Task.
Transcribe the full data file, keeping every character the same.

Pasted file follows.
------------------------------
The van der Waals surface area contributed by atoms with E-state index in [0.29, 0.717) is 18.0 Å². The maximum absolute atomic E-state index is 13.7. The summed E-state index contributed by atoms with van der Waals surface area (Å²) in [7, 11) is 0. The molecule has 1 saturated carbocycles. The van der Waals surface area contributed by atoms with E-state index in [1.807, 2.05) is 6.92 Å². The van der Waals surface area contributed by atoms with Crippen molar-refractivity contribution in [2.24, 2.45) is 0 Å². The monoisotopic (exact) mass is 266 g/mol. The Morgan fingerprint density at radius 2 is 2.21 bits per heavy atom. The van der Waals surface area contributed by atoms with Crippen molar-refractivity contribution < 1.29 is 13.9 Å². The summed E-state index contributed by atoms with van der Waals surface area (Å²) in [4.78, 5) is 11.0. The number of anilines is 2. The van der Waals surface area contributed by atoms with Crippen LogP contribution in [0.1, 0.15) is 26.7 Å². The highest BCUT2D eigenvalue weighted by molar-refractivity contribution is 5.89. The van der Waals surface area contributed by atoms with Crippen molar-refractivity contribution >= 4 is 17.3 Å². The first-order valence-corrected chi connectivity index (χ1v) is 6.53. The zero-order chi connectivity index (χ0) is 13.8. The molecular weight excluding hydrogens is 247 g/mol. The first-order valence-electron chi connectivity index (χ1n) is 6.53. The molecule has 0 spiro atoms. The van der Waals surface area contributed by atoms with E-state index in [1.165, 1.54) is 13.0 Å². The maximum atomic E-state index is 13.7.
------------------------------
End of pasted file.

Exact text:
The van der Waals surface area contributed by atoms with E-state index in [0.29, 0.717) is 18.0 Å². The maximum absolute atomic E-state index is 13.7. The summed E-state index contributed by atoms with van der Waals surface area (Å²) in [7, 11) is 0. The molecule has 1 saturated carbocycles. The van der Waals surface area contributed by atoms with E-state index in [1.807, 2.05) is 6.92 Å². The van der Waals surface area contributed by atoms with Crippen molar-refractivity contribution in [2.24, 2.45) is 0 Å². The monoisotopic (exact) mass is 266 g/mol. The Morgan fingerprint density at radius 2 is 2.21 bits per heavy atom. The van der Waals surface area contributed by atoms with Crippen molar-refractivity contribution < 1.29 is 13.9 Å². The summed E-state index contributed by atoms with van der Waals surface area (Å²) in [4.78, 5) is 11.0. The number of anilines is 2. The van der Waals surface area contributed by atoms with Crippen LogP contribution in [0.1, 0.15) is 26.7 Å². The highest BCUT2D eigenvalue weighted by molar-refractivity contribution is 5.89. The van der Waals surface area contributed by atoms with Crippen molar-refractivity contribution >= 4 is 17.3 Å². The first-order valence-corrected chi connectivity index (χ1v) is 6.53. The zero-order chi connectivity index (χ0) is 13.8. The molecular weight excluding hydrogens is 247 g/mol. The first-order valence-electron chi connectivity index (χ1n) is 6.53. The molecule has 0 spiro atoms. The van der Waals surface area contributed by atoms with E-state index in [1.165, 1.54) is 13.0 Å². The maximum atomic E-state index is 13.7.